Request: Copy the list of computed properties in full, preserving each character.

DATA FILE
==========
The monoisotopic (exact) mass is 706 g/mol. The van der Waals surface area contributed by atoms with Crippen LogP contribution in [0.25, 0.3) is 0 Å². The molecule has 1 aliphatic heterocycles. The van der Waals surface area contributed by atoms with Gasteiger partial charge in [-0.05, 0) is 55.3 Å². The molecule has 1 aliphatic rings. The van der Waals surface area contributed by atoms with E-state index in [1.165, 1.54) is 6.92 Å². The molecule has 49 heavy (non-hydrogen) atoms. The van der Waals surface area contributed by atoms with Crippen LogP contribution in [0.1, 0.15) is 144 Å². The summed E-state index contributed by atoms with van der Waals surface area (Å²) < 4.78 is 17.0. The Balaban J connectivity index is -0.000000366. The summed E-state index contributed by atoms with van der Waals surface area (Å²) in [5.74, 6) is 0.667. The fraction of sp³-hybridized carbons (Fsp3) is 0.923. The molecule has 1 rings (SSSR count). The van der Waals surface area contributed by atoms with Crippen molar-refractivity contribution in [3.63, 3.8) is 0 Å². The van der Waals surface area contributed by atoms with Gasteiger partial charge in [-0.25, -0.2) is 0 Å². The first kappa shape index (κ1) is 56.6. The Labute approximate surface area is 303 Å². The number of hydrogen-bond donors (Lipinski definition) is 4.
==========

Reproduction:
The monoisotopic (exact) mass is 706 g/mol. The van der Waals surface area contributed by atoms with Crippen LogP contribution in [0.25, 0.3) is 0 Å². The molecule has 1 aliphatic heterocycles. The van der Waals surface area contributed by atoms with Gasteiger partial charge in [-0.05, 0) is 55.3 Å². The molecule has 1 aliphatic rings. The van der Waals surface area contributed by atoms with E-state index in [1.165, 1.54) is 6.92 Å². The molecule has 49 heavy (non-hydrogen) atoms. The van der Waals surface area contributed by atoms with Crippen LogP contribution in [0.1, 0.15) is 144 Å². The summed E-state index contributed by atoms with van der Waals surface area (Å²) < 4.78 is 17.0. The Balaban J connectivity index is -0.000000366. The summed E-state index contributed by atoms with van der Waals surface area (Å²) in [5.74, 6) is 0.667. The fraction of sp³-hybridized carbons (Fsp3) is 0.923. The molecule has 1 rings (SSSR count). The van der Waals surface area contributed by atoms with Crippen molar-refractivity contribution in [3.63, 3.8) is 0 Å². The van der Waals surface area contributed by atoms with Gasteiger partial charge in [-0.25, -0.2) is 0 Å². The first kappa shape index (κ1) is 56.6. The Labute approximate surface area is 303 Å². The number of hydrogen-bond donors (Lipinski definition) is 4.